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Getting into a car accident takes a heavy physical, emotional and financial toll, but will you also have to deal with going to court?
Probably not. Nationwide, most car accident claims resolve in an out-of-court settlement between the car accident victim and the at-fault party’s liability insurance company. That’s because court trials are expensive and time-consuming for everyone involved, which creates a strong incentive for the parties to agree long before a trial becomes necessary.
Of course, there are exceptions. The car accident cases that go to court are often (but not always) the most complicated or hotly contested, such as when the crash led to severe injuries or fatalities, or when there’s a major dispute over who was at fault or how much money the victims should receive.
In the vast majority of car accident cases, the at-fault party’s insurance company picks up the tab not just for the crash victims’ damages, but also for the at-fault party’s legal fees.
Insurance companies don’t spend money unless they have to. More often than not, they prefer to use their funds to settle a car accident case than to fight it. Additionally, settlements usually serve accident victims’ interests. Here are a few of the reasons why.
Car accident victims often deal with expensive medical bills and the missed income when they can’t work. They need compensation for their damages sooner rather than later so they can move on with their lives and put the accident behind them.
It can take weeks or months to iron out the details of a negotiated settlement, but that’s still a lot less time than going to court. Plus, even after a trial ends, there’s often the possibility of the losing party appealing the jury’s verdict, which can add even more time to the process.
Many accident victims find that going through a court trial is exhausting and emotionally draining. Given the choice, they’d prefer to avoid that strain, especially if it also means not having to sit on a witness stand and answer questions from a defense lawyer.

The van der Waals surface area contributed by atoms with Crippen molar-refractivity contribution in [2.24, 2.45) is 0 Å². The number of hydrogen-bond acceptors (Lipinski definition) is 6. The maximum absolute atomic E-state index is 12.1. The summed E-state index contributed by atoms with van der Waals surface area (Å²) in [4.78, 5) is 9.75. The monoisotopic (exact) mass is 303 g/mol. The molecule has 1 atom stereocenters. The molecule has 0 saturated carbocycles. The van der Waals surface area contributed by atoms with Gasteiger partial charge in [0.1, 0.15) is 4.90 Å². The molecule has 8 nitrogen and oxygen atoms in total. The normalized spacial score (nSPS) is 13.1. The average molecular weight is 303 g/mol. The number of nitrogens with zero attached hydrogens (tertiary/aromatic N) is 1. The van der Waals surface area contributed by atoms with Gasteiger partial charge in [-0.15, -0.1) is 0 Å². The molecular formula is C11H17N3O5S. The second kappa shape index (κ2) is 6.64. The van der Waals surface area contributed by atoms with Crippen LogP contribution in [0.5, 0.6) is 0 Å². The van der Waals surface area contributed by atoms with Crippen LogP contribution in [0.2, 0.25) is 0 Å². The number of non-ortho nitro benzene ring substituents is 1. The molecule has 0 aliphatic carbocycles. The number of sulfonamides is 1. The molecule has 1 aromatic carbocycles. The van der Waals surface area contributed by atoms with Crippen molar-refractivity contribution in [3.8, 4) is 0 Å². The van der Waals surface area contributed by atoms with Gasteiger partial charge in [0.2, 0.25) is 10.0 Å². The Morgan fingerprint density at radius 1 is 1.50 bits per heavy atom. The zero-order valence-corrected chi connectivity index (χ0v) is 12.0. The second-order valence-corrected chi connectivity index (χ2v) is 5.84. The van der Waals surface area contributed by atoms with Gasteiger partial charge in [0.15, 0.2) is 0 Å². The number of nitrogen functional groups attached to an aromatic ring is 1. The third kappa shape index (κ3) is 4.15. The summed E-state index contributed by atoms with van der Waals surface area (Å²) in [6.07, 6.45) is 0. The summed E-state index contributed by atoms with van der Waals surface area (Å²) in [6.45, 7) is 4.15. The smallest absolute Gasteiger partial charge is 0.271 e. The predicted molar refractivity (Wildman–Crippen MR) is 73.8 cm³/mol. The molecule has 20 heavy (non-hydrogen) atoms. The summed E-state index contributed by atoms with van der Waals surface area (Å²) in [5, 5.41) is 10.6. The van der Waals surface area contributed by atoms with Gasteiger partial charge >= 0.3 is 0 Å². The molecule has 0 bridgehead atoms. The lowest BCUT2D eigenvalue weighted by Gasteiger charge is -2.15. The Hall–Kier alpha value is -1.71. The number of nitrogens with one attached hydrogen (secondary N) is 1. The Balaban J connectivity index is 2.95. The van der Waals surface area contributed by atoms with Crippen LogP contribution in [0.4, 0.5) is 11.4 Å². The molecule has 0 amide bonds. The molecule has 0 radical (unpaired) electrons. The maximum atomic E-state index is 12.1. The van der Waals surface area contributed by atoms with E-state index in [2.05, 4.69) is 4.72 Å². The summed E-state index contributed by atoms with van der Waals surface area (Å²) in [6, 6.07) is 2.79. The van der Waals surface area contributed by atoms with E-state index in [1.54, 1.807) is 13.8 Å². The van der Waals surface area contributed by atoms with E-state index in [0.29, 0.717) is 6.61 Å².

Of course, it’s not always the victims’ choice. In some cases, going to trial still represents the best option for getting a victim the money they need to pay for their care and rebuild their lives, even with the added stress. When that happens, experienced car accident lawyers know how to prepare their clients for the experience of trial, so that they can get through with as little stress as possible.
You can never know in advance how a trial will turn out. It’s an inherently unpredictable process to leave the decision to a judge or a jury. In that sense, a trial is more of a roll of the dice, whereas a settlement is a sure thing.
Getting compensation through a settlement is also usually more straightforward than collecting a judgment or jury award after a trial (assuming you win). Once the car accident victim and the defendant’s insurance company agree on a settlement amount and sign an agreement, funds will typically arrive very shortly thereafter.
Winning a case in court, in contrast, gives the car accident victim the right to receive money from the at-fault party or that party’s insurance company, but doesn’t guarantee that the money will arrive right away. For one thing, the defendant can potentially appeal. For another, the car accident victim’s lawyer may need to take additional legal action to secure the funds that were awarded at trial.
Nonetheless, the advantages of settling outside of court are contingent on the insurance company making an offer that fairly compensates you. Sometimes, going to court is the far better option for the car accident victim, such as in the scenarios described below.
For that reason, it’s always important for victims to hire a car accident lawyer who has a track record of case results involving both settlements and winning cases in the courtroom. That way, no matter what direction a case takes, the victim can rest assured of having the best legal representation possible.
The most serious car crashes can lead to severe injuries that will change a victim’s life forever. Lawyers refer to these as catastrophic injury cases.
Common catastrophic injuries in car accident cases include spinal cord injuries, severe burns, and brain injuries. The long-term effects of these injuries can prevent a car accident victim from working, going to school, or living the life they were once able to. They also usually burden victims and their families with huge, lifelong expenses.
For those reasons, car accident victims who suffer catastrophic injuries often have the right, and the need, to demand large amounts of compensation—sometimes running into the millions of dollars. This, unfortunately, gives at-fault parties and their insurance companies reasons to fight harder than they otherwise might, and resist settling for a fair amount of money.
As a result, going to trial can frequently represent the best option for car accident victims with catastrophic injuries.
Car accidents in which a business, rather than an individual, is the at-fault party, may need to go to court to reach the outcome the car accident victim deserves.
Why? It has to do with liability insurance policy limits, which often set the upper boundary on how much money the car accident victim can expect to receive by taking legal action. When the at-fault party has relatively low insurance policy limits, it lowers the stakes for the insurance company and increases the chances that the case will settle. When the at-fault party has relatively high liability insurance limits, the money at stake increases and the insurance company has more incentive to fight.